I like cross stitch as much as books but it’s easier to stitch about anywhere (particularly in front of a TV screen) than to read. So I don’t devote myself to this leisure time as much as I’d like.
Nevertheless, I recently bought 4 new books.
I’ve never read any Salman Rushdie book, even though I’ve heard, like mosts people, the controversy about his « Satanic Verses ». And in this disturbed times, I’d like to have my own opinion about this book…
And as it may be a difficult book to read, I’ve also picked another one which is supposed to be less controversial: « The ground beneath her feet ».
The ground shifts repeatedly beneath the reader’s feet during the course of Salman Rushdie’s sixth novel, a riff on the Orpheus and Eurydice myth set in the high-octane world of rock & roll. Readers get their first clues early on that the universe Rushdie is creating here is not quite the one we know: Jesse Aron Parker, for example, wrote « Heartbreak Hotel »; Carly Simon and Guinevere Garfunkel sang « Bridge over Troubled Water »; and Shirley Jones and Gordon McRae starred in « South Pacific. » And as the novel progresses, Rushdie adds unmistakable elements of science fiction to his already patented magical realism, with occasionally uneven results.
Rushdie’s cunning musician is Ormus Cana, the Bombay-born founder of the most popular group in the world. Ormus’s Eurydice (and lead singer) is Vina Apsara, the daughter of a Greek American woman and an Indian father who abandoned the family. What these two share, besides amazing musical talent, is a decidedly twisted family life: Ormus’s twin brother died at birth and communicates to him from « the other side »; his older brothers, also twins, are, respectively, brain-damaged and a serial killer. Vina, on the other hand, grew up in rural West Virginia where she returned home one day to find her stepfather and sisters shot to death and her mother hanging from a rafter in the barn. No wonder these two believe they were made for each other.
Narrated by Rai Merchant, a childhood friend of both Vina and Ormus, The Ground Beneath Her Feet begins with a terrible earthquake in 1989 that swallows Vina whole, then moves back in time to chronicle the tangled histories of all the main characters and a host of minor ones as well. Rushdie’s canvas is huge, stretching from India to London to New York and beyond–and there’s plenty of room for him to punctuate this epic tale with pointed commentary on his own situation: Muslim-born Rai, for example, remarks that « my parents gave me the gift of irreligion, of growing up without bothering to ask people what gods they held dear…. You may argue that the gift was a poisoned chalice, but even if so, that’s a cup from which I’d happily drink again. » Despite earthquakes, heartbreaks, and a rip in the time-space continuum, The Ground Beneath Her Feet may be the most optimistic, accessible novel Rushdie has yet written.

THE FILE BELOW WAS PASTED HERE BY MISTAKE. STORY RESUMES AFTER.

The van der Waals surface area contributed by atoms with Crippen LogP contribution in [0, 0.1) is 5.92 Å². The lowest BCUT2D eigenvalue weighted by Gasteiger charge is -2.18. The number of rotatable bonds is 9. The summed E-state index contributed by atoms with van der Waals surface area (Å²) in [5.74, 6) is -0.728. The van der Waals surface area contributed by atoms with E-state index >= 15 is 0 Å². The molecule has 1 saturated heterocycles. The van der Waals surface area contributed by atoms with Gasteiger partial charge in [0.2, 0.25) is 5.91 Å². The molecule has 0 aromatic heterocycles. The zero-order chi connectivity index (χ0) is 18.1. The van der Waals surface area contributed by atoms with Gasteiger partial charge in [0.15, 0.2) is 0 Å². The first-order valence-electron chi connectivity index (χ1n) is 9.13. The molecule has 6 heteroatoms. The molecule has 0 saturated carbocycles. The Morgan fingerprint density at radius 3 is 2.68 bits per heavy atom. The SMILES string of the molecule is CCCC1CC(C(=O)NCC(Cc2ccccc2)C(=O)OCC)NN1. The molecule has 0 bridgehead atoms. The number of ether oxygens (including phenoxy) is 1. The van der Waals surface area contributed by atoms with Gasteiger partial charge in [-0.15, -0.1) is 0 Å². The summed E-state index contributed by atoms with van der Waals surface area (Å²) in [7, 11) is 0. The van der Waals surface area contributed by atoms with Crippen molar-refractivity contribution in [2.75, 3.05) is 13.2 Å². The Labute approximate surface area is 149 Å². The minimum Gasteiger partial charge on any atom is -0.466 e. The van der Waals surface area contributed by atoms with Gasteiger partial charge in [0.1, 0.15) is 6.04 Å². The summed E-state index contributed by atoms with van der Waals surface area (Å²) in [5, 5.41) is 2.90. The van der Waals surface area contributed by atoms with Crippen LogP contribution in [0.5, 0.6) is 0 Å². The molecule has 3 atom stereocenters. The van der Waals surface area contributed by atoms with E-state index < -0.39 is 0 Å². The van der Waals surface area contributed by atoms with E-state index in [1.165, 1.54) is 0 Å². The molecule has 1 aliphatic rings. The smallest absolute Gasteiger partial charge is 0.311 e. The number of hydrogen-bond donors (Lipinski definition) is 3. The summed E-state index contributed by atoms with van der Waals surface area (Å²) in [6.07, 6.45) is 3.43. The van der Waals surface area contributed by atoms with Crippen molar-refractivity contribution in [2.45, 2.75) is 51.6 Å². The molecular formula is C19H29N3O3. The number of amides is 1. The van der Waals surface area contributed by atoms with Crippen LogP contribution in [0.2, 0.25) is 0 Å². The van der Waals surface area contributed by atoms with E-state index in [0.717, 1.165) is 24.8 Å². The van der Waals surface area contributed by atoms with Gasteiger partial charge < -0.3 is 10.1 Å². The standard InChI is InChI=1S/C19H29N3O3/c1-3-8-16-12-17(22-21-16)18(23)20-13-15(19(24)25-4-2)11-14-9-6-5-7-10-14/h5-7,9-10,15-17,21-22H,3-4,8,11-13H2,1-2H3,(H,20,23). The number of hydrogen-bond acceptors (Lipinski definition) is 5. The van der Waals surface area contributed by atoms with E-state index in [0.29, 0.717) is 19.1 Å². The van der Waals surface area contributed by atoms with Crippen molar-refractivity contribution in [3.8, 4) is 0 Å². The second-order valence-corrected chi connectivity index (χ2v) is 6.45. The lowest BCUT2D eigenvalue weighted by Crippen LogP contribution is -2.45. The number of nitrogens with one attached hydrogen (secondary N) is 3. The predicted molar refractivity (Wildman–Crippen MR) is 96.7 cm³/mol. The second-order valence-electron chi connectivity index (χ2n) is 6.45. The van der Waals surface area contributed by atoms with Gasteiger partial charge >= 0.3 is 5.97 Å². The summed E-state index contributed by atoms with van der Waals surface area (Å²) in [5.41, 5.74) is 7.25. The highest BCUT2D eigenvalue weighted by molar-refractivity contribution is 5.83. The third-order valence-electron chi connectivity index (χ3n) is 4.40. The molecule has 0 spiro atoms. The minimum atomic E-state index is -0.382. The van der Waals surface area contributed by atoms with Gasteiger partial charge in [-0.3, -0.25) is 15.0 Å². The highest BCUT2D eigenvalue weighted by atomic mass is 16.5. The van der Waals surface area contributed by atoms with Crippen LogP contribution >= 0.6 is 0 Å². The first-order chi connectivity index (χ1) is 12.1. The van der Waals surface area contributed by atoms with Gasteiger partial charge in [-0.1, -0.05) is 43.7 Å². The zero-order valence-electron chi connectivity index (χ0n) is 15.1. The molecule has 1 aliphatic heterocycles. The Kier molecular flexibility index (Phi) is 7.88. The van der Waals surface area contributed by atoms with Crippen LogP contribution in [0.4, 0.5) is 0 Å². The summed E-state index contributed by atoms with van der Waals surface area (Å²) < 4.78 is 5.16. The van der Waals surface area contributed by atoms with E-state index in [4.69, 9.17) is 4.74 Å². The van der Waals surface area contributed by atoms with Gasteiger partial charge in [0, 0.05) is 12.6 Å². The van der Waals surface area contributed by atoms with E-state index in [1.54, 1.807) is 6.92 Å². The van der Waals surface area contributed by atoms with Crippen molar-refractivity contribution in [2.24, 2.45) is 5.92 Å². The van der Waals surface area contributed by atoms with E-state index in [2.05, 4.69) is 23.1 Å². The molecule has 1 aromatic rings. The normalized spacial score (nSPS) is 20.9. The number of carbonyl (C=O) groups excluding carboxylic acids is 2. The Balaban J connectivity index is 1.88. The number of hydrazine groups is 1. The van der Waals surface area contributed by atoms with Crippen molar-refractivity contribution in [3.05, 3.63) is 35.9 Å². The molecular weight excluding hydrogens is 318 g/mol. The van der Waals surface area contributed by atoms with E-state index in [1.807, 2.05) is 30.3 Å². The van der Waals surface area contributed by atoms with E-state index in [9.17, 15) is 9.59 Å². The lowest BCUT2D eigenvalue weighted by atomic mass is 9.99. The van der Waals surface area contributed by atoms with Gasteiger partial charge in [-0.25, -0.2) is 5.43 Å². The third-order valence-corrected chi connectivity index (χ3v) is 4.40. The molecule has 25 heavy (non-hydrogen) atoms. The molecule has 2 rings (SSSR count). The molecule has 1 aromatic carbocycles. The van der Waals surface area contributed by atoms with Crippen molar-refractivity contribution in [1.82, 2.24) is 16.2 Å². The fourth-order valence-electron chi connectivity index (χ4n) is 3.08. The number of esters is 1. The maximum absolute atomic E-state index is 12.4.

Then, James Joyce’s « Dubliners ».
Although all set in Dublin and focused upon the themes of death, disease and paralysis throughout, Dubliners is a collection of short stories only interconnected by symbols and moods. They are not as bleak as their themes suggest, at least not in all cases, and are often heartening in their subtle evocations of experience common to all. The collection was published after numerous hassles from publishers and almost a decade after they were written, in 1914. It is hard now to see the innovation in Joyce’s construction of stories that are not based on the contrived set-ups familiar from nineteenth century short stories (Maupassant, Poe etc) and the way in which he avoids precise beginnings or ends to present instead an ‘epiphany’ or spiritual awakening. The Dublin portrayed in the short stories is usually grimy and full of cynical and indecent individuals. From this gleam a few thinking individuals who the author seems to side with. They are generally the sensitive or young ones, and the adult world is often seen as foolish, futile and unpleasant (see « The Boarding House » or « Ivy Day in the Committee Room »). These stories are easily Joyce’s most accessible works, and their vision of a composite life created around a chronological sampling of Dublin lives from youth to age is still both amusing, moving and serious.
And Georges Orwell’s « Animal farm ».
George Orwell’s classic satire of the Russian Revolution is an intimate part of our contemporary culture. It is the account of the bold struggle, initiated by the animals, that transforms Mr. Jones’s Manor Farm into Animal Farm–a wholly democratic society built on the credo that All Animals Are Created Equal. Out of their cleverness, the pigs Napoleon, Squealer, and Snowball emerge as leaders of the new community in a subtle evolution that proves disastrous. The climax is the brutal betrayal of the faithful horse Boxer, when totalitarian rule is reestablished with the bloodstained postscript to the founding slogan: But some Animals Are More Equal Than Others. . . .